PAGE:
A recent Altman Weil study found that the #1 reason law firms weren’t doing more to change the way they deliver legal services is because clients weren’t asking them to do so. To not aim at improving client services is poor business strategy; but that is pretty rare. The problem of how to improve the delivery of legal services through increasing law firm productivity is more complicated than that. What incentives are clients giving for law firms to improve in this way?
From what I’ve read, in-house departments really are not doing much. The significant efforts of Microsoft‘s legal department to find solutions capture our attention in part because they are a rarity. Casey Flaherty, a well-known legal innovation expert, saw such a problem with legal departments not acting that he wrote an entire book coaxing and coaching them to do so. A lot has happened since that study, but here are some thoughts on persisting challenges.
What in-house legal departments could do
Ironically, while Canadian legal departments are looking to law firms to lead the way in terms of innovation, it is the buyers of legal services who have greater market power to drive change. As the industrialization of law continues, the growing market power of clients will make them even more influential. Furthermore, law firm clients – i.e. the buyers – are increasingly sandwiched between company management and procurement specialists. So legal departments can act as a conduit for the business interests of a company to influence the law firms with which they work.
Clients asking for discounts is a start. However, it’s worth noting the distinction between making an improvement in the delivery of legal services and merely providing a discount. Although law firms aim to please their clients, they aren’t built to keep legal costs down (and without a business reason to do so, nor should they be). Discounts are easy, but can only go so far. Improvements have the potential to do much more than keep costs down, but they require context to be appreciated. So it follows that buyers can get more improvements by clarifying for law firms what counts for them as a meaningful improvement beyond a mere discount.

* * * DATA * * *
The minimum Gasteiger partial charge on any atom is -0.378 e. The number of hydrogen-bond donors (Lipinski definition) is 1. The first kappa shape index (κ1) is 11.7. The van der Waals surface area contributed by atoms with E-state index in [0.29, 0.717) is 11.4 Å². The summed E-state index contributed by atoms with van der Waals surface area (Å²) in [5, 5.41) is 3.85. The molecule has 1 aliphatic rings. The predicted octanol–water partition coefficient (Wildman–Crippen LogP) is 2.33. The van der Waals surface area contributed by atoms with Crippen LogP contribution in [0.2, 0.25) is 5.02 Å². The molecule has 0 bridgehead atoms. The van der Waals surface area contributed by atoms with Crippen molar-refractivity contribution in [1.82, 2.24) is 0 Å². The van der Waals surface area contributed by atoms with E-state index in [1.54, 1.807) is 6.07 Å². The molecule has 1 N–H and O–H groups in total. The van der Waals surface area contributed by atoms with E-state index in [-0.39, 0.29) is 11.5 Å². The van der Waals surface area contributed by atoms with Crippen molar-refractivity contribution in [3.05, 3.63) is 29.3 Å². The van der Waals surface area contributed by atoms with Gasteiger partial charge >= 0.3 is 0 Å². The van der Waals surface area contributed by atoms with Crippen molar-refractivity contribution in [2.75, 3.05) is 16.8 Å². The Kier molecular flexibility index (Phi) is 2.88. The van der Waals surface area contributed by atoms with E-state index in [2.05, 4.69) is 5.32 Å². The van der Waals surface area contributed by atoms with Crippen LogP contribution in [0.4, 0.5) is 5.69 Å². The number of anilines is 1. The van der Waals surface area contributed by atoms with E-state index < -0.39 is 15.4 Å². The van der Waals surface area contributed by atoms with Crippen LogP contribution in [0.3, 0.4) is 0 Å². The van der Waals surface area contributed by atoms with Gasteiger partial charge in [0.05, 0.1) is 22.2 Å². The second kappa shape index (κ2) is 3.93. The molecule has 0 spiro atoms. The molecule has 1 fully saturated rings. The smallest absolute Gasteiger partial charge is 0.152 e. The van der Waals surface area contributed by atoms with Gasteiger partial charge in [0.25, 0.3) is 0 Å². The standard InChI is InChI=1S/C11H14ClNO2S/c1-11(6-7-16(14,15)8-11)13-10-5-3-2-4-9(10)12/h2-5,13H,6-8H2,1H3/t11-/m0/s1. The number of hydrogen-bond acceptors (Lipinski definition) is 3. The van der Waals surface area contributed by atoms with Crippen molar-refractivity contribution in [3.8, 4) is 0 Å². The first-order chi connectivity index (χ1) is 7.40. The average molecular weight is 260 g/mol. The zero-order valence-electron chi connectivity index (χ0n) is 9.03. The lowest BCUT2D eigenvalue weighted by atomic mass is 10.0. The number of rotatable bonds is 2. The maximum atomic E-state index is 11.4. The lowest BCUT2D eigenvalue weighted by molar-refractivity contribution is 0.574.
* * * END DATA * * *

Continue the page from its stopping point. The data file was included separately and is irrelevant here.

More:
Not an easy solution for anybody
Imagine a law firm created a “20-in-10 Box” that magically did 20 hours of legal work in 10 hours with no change in processes or reduction in quality. We know intuitively that such an increase in production capabilities would be a good thing. If you’re a buyer of legal services, how do you express an interest in it? Simply agreeing to pay someone less for the same amount of legal services would not incentivize them to create such a tool.
Bill Henderson uses the above thought experiment to illustrate how improving legal service delivery has to involve both the buyers and the sellers. The virtue of fee discounts and shadow billing is that they are simple and easy to use. But they do not reflect a buyer’s appreciation for a legal service provider making substantial improvements.
At some point in the near future we will hit what Henderson calls “the natural limits of what can be accomplished though simple cost-based solutions.” At that point (and Henderson believes we’re there already), buyers and sellers will need to have prolonged and sustained dialogue in order to figure out how to make productivity advancements mutually beneficial. Though legal work will become increasingly routinized and amenable to fixed fees, so long as there are complex and novel problems there will always be a need for billable hours. A lot of legal work will become increasingly routinized and amenable to fixed fees, which incentivize efficiency. But as long as there are complex and novel problems there will always be a need for billable hours. There’s no panacea.
The benefits of figuring out how to incentivize improvements to the delivery of legal services extend well beyond the immediate relationship of a single buyer and seller relationship. Law firms that figure this out will have a competitive advantage in understanding how to help other clients align with their innovation efforts, but they can’t do it on their own. Buyers who develop a playbook on how to get maximum value out of the law firms they work with will look good to the rest of the company and will be more effective in selecting firms with the capacity to offer innovative solutions.
Still, for any of this to happen there needs to be some discussions with a long-term perspective. Given that law firms continue to lose their already diminishing amount of market power, larger clients such as in-house departments have an opportunity (if not a responsibility) to drive real improvements in the legal profession.